If, on the basis of these analyses, a company decides to outsource several of the above-listed activities, they must then choose whether to opt for best-in-breed outsourcing for each individual function and award contracts to the best supplier in each area, or outsource whole integrated process chains to a single service provider, as corresponding complementarities also exist between the individual activities. Customer and article master data is required in almost all activities; orders become consignments, consignments become transports; inventories can be better optimized if all the storage locations including the inventories at the place of consumption are known and this information is integrated into the production management including postponement. The list of examples could be extended, fleshed out and specified in greater detail.

Best-in-breed offers the advantage of optimal value for money for the respective outsourced service. However, this approach involves a number of company-wide interfaces, which – depending on the complementarity of the activities – bring about varying levels of additional management complexity and therefore costs. An additional aspect to consider, one that is often even more important, is that the complexity that can thereby arise could lead to frictions, a need for high levels of multilateral coordination, different interests and priorities, unclear responsibilities, and ultimately delayed action and reaction in a competitive environment, and this sometimes gets out of control.

Outsourcing integrated process chains avoids this complexity. The economic advantage of contracting whole process chains comes from the fact that a suitably set up service provider carries out the relevant activities in a standardized way in accordance with the modular principle, and establishes interfaces between these activities once and once only, and can thereby achieve significant economies of scale. Through the standardized modular approach, each client receives a highly individualized service, which in turn improves the cost effectiveness of outsourcing, and thereby encourages the practice of contracting services out. This then leads to even higher economies of scale, from which everyone involved benefits. It may sound paradoxical, but individualization makes the scale effects possible.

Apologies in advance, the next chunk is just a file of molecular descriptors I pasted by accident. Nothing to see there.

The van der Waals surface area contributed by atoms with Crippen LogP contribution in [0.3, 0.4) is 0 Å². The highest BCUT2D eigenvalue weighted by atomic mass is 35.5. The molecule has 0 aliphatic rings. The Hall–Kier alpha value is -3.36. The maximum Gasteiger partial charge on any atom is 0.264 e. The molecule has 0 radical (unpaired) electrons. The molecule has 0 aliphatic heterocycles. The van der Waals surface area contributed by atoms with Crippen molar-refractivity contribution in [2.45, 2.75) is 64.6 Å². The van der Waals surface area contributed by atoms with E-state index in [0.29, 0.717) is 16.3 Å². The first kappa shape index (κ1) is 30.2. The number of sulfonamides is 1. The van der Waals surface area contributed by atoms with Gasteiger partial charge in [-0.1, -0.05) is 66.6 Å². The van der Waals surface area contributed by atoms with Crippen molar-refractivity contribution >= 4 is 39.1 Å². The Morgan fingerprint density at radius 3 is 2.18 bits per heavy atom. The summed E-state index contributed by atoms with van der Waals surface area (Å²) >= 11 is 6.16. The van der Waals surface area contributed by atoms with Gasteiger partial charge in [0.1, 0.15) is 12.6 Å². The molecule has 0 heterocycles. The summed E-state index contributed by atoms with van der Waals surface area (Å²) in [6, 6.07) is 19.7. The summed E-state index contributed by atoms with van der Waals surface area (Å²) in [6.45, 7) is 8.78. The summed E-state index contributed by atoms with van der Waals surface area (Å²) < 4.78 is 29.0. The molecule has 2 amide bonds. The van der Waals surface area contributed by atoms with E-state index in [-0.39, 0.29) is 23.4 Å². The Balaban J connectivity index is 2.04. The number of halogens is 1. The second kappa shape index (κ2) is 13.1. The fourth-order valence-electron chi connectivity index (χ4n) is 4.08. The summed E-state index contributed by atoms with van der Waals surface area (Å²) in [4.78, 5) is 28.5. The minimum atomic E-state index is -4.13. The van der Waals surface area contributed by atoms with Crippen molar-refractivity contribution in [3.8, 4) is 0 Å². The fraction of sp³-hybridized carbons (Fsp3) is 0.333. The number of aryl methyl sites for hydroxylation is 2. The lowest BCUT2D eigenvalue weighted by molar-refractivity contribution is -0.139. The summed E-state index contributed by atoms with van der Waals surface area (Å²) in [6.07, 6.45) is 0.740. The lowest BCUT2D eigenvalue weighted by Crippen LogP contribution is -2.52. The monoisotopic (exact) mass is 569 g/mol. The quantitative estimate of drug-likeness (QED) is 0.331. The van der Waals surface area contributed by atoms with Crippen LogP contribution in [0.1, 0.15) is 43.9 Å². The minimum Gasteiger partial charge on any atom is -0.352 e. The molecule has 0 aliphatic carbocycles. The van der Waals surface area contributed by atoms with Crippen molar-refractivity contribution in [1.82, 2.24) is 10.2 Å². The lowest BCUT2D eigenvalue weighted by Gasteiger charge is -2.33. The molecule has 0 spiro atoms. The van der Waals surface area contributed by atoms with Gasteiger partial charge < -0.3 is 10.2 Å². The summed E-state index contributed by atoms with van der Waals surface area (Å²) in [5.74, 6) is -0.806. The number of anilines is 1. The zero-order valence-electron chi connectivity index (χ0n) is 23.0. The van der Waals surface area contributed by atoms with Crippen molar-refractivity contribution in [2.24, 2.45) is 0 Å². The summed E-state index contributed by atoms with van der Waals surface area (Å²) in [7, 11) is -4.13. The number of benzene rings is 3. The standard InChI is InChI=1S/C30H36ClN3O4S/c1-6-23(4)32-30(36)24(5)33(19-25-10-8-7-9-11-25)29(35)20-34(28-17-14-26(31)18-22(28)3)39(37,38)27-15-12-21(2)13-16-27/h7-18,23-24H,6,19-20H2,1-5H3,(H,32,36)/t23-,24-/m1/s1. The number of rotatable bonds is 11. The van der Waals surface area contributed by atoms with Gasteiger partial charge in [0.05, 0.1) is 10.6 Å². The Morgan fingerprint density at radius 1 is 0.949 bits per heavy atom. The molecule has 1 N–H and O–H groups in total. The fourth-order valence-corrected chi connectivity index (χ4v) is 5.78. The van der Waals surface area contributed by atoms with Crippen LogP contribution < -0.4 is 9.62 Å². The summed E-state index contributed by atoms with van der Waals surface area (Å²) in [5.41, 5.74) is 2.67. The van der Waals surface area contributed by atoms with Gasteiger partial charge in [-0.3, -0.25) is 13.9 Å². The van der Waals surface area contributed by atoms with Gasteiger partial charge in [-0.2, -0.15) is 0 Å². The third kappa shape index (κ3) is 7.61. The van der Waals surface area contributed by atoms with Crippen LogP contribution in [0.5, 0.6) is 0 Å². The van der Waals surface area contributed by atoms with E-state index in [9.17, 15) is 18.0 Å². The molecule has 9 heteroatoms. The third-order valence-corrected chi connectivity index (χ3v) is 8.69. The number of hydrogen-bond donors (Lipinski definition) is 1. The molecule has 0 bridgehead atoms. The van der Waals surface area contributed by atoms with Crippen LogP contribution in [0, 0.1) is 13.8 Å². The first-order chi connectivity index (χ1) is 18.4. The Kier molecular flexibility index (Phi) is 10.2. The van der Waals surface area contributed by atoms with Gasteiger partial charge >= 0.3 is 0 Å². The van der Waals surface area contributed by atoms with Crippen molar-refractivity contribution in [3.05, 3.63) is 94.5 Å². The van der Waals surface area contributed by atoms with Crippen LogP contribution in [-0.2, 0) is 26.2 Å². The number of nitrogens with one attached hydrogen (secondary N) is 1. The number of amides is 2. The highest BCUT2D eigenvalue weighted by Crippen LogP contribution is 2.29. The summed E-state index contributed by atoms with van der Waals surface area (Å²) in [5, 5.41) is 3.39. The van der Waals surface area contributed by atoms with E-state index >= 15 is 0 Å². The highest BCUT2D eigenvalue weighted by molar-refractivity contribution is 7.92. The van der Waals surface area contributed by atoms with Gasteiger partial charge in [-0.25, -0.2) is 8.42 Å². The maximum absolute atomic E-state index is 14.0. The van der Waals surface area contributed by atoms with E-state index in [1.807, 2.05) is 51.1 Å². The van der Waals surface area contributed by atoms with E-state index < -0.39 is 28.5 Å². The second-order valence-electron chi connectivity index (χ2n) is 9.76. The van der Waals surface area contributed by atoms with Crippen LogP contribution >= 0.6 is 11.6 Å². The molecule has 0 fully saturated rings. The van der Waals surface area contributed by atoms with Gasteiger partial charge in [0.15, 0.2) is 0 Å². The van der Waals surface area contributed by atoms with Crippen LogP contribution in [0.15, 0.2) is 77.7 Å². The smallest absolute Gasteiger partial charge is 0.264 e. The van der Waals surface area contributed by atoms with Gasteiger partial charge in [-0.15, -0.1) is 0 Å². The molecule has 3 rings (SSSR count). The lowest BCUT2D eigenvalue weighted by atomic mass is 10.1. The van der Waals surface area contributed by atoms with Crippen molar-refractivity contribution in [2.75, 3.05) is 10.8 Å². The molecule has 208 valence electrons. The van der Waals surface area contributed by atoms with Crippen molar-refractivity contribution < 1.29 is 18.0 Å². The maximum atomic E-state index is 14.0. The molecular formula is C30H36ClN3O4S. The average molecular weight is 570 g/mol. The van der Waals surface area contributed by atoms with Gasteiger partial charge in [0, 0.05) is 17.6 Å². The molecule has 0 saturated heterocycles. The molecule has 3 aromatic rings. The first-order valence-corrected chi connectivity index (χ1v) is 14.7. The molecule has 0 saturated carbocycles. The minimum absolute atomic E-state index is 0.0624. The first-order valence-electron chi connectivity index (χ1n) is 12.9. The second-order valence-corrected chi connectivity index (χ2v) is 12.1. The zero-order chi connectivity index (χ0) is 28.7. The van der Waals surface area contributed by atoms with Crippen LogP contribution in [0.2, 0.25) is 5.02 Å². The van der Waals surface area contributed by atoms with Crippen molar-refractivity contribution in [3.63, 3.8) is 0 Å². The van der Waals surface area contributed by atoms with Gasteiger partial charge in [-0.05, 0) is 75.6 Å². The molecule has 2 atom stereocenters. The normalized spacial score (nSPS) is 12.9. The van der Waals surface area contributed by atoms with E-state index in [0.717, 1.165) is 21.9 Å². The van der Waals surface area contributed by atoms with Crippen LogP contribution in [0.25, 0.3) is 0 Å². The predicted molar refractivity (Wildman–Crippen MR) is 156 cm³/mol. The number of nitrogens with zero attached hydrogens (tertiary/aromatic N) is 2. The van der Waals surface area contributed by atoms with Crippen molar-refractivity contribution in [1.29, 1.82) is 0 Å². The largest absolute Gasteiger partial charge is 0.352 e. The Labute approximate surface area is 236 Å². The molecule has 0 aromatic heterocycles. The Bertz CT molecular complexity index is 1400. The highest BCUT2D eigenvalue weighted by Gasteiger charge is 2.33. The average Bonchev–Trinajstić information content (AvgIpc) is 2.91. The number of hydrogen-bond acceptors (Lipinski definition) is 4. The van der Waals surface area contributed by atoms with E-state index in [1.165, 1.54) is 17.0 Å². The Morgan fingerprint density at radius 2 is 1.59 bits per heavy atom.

When deciding between best-in-breed and integrated outsourcing, the main issue to consider is the relative advantages of optimal individual activities and the additional cost of the company-wide coordination of activities. This clearly means that there is no such thing as an optimal solution that applies to all cases. Rather, the question that must be asked is in which situation each approach would be suitable.

Speaking generally, it can be argued that best-in-breed outsourcing tends to be more suited in more static environments in which cost efficiency is normally a decisive competitive factor because over time, the cost of company-wide coordination can be optimized where the requirements are clearly defined and relatively stable. Most importantly, however, intersections between activities can, once established, pay off over a long period of time.

In contrast, outsourcing integrated process chains is better in dynamic markets that are unfamiliar to the client, for example when

  • new sales channels are tapped (direct sales, e-commerce),
  • new products with their own sales-channel requirements are introduced,
  • new geographic markets are opened up (market entry by Asian or American companies in Europe),
  • acquired companies are integrated, or
  • existing distribution and logistics networks are transformed.

Ultimately, this is about reducing the complexity from the client’s point of view, and this is reflected firstly in speed advantages and secondly in the use of the service provider’s expertise in relevant projects, and the management of a major subproject in the client’s overall project.

Against this backdrop, it is clear that outsourcing integrated process chains is currently gaining in importance for the pharmaceutical and medical technology sector, for example. New, personalized (in the broadest sense) medicine, direct sales, and the regionalization of logistics structures in Europe moving away from national logistics solutions are all important keywords in the field.

[1] G. B. Richardson, The Organisation of Industry, in: The Economic Journal, Vol. 82, No. 327 (Sep. 1972), pp. 883–896

Healthcare

Find out more about the Business Unit Healthcare!

Learn more

Do you have any questions? Get in touch with me!

Dr. Thorsten Winkelmann

Dr. Thorsten Winkelmann

President - Healthcare